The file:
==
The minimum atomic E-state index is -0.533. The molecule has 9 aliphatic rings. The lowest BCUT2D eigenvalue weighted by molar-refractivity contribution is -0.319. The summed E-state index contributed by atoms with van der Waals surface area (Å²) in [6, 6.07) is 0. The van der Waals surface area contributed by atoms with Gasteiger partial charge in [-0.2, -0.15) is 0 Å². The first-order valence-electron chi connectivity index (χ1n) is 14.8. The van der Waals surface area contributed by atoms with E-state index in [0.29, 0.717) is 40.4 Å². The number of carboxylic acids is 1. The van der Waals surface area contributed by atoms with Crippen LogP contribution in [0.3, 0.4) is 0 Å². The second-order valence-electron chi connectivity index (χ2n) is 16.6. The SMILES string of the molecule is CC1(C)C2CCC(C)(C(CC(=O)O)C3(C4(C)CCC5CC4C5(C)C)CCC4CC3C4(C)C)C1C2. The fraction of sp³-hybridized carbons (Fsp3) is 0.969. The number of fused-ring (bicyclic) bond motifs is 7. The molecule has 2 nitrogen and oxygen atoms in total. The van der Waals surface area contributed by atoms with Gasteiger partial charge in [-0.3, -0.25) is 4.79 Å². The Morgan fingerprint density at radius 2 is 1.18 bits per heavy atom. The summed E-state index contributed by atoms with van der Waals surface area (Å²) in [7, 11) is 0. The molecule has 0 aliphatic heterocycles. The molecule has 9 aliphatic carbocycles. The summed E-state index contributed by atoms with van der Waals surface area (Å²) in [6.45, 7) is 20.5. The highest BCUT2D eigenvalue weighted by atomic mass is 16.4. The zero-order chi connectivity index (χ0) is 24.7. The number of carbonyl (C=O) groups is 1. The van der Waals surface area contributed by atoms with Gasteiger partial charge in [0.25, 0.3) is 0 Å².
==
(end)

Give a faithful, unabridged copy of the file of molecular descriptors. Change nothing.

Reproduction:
The minimum atomic E-state index is -0.533. The molecule has 9 aliphatic rings. The lowest BCUT2D eigenvalue weighted by molar-refractivity contribution is -0.319. The summed E-state index contributed by atoms with van der Waals surface area (Å²) in [6, 6.07) is 0. The van der Waals surface area contributed by atoms with Gasteiger partial charge in [-0.2, -0.15) is 0 Å². The first-order valence-electron chi connectivity index (χ1n) is 14.8. The van der Waals surface area contributed by atoms with E-state index in [0.29, 0.717) is 40.4 Å². The number of carboxylic acids is 1. The van der Waals surface area contributed by atoms with Crippen LogP contribution in [0.3, 0.4) is 0 Å². The second-order valence-electron chi connectivity index (χ2n) is 16.6. The SMILES string of the molecule is CC1(C)C2CCC(C)(C(CC(=O)O)C3(C4(C)CCC5CC4C5(C)C)CCC4CC3C4(C)C)C1C2. The fraction of sp³-hybridized carbons (Fsp3) is 0.969. The number of fused-ring (bicyclic) bond motifs is 7. The molecule has 2 nitrogen and oxygen atoms in total. The van der Waals surface area contributed by atoms with Gasteiger partial charge in [-0.3, -0.25) is 4.79 Å². The Morgan fingerprint density at radius 2 is 1.18 bits per heavy atom. The summed E-state index contributed by atoms with van der Waals surface area (Å²) in [7, 11) is 0. The molecule has 0 aliphatic heterocycles. The molecule has 9 aliphatic carbocycles. The summed E-state index contributed by atoms with van der Waals surface area (Å²) in [6.45, 7) is 20.5. The highest BCUT2D eigenvalue weighted by atomic mass is 16.4. The zero-order chi connectivity index (χ0) is 24.7. The number of carbonyl (C=O) groups is 1. The van der Waals surface area contributed by atoms with Gasteiger partial charge in [0.25, 0.3) is 0 Å².